UN Secretary-General Ban Ki-moon says Haiti is the worst humanitarian crisis in decades as he surveyed the devastated quake-hit region, while thousands wait for aid and medical assistance.
After an emotional reunion in Port-au-Prince with Michele Montas, a Haitian who until late last year was his spokeswoman, Ban was to meet President Rene Preval and receive a helicopter tour of the disaster zone.
“I am going to Haiti with a very heavy heart to express solidarity and full support of the UN to the people of Haiti,” Ban told journalists accompanying him on the day-long trip.
UN’s heavy toll
Tuesday’s 7.0-magnitude quake has killed tens of thousands of Haitians and was also the worst ever disaster to befall the UN with 40 staffers confirmed dead and nearly 330 others still unaccounted for.
“We have to prepare for the worst,” Ban said as he flew out of Newark, referring to UN employees still missing after the disaster that flattened much of Port-au-Prince and nearby towns in western Haiti.
Ban said the three top priorities were: to save as many people as possible, to bring emergency humanitarian aid in the form of water, food and medication, and to coordinate the massive aid effort.
The UN has noted that at least local government structures remained after the 2004 tsunami hit Indonesia’s Aceh province, but in the Haiti town of Leogane, for example, all public services were lost in the earthquake.
Between 20,000 and 30,000 people are thought to have died in that town alone, an indication of the horrific scale of the catastrophe beyond Port-au-Prince.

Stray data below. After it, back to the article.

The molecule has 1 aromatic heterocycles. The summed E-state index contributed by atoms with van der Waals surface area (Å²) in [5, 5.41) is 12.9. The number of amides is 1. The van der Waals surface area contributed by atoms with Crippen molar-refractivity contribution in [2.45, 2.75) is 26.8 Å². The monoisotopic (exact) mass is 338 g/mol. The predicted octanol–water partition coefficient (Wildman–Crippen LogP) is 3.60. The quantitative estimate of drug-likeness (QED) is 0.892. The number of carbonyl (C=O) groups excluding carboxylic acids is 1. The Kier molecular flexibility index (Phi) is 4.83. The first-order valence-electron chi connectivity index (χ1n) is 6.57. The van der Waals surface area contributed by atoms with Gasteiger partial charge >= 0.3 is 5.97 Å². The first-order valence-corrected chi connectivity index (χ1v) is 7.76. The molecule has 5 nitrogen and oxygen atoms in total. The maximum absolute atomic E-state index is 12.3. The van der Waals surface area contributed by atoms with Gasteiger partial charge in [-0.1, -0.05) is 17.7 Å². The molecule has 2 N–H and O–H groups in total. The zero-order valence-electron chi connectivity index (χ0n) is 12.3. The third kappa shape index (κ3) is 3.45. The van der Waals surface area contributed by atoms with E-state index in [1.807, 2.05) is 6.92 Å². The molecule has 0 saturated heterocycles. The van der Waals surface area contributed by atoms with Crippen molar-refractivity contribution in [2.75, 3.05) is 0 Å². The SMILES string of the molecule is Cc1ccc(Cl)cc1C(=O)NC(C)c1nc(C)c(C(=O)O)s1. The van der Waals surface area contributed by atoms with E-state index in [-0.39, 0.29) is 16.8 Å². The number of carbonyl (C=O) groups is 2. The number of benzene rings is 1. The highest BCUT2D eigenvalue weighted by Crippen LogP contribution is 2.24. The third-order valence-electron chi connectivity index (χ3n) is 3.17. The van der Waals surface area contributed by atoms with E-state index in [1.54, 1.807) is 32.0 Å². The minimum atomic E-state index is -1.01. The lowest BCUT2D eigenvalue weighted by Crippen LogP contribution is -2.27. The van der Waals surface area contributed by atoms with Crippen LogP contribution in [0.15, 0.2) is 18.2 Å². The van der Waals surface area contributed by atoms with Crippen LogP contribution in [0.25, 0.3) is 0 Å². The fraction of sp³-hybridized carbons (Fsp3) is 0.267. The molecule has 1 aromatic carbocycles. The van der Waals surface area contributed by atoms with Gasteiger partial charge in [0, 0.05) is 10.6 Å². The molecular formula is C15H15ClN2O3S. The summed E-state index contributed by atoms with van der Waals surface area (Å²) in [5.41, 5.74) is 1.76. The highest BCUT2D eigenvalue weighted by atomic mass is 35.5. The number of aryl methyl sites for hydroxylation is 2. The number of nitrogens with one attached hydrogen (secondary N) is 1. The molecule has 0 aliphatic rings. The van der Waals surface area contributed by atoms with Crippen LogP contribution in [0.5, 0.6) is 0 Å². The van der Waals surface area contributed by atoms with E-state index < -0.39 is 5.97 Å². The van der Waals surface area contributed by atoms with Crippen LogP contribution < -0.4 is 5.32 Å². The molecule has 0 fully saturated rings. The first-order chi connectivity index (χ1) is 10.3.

Ban will assess the Caribbean nation’s needs and attempt to boost the shattered morale of the Brazilian-led United Nations Stabilization Mission in Haiti, MINUSTAH.
On the eve of his departure, Ban grimly confirmed that MINUSTAH civilian chief Hedi Annabi, his Brazilian deputy Luiz Carlos da Costa and acting police commissioner, Doug Coates of the Royal Canadian Mounted Police, were the latest confirmed fatalities.
“The United Nations was his life and he ranked amongst its most dedicated and committed sons,” the UN boss said of Annabi, a veteran Tunisian UN troubleshooter.
Annabi was meeting with a visiting Chinese police delegation when the quake flattened MINUSTAH’s main headquarters building in Port-au-Prince’s Christopher Hotel building.
Ban has sent Edmond Mulet, a top UN peacekeeping official and Annabi’s predecessor, to Port-au-Prince to take charge of MINUSTAH in an interim capacity.
Appeal for funding
Accompanying Ban in Haiti were UN Development Program head Helen Clark, top UN peacekeeper Alain Leroy, UN humanitarian chief John Holmes and Susana Malcorra, who is in charge of the world body’s field support operations.
Holmes on Friday appealed for 562 million dollars from the world community to help three million quake victims in the western hemisphere’s poorest country for a period of six months.
The money is to be used for urgently needed food, water and sanitation, medical supplies, tents and blankets, logistics and education.
Ban last toured Haiti with former US president Bill Clinton in March 2009 to urge the international community to aid the island nation after it was battered by hurricanes the previous year.
Clinton and fellow former president George W. Bush, named by the White House as special coordinators of aid to Haiti, launched an appeal Saturday to raise tens of millions of dollars for the stricken country.
Ban returns to the United Nations headquarters in New York on Monday for a Security Council meeting to discuss coordination of the massive international relief effort under way in Haiti.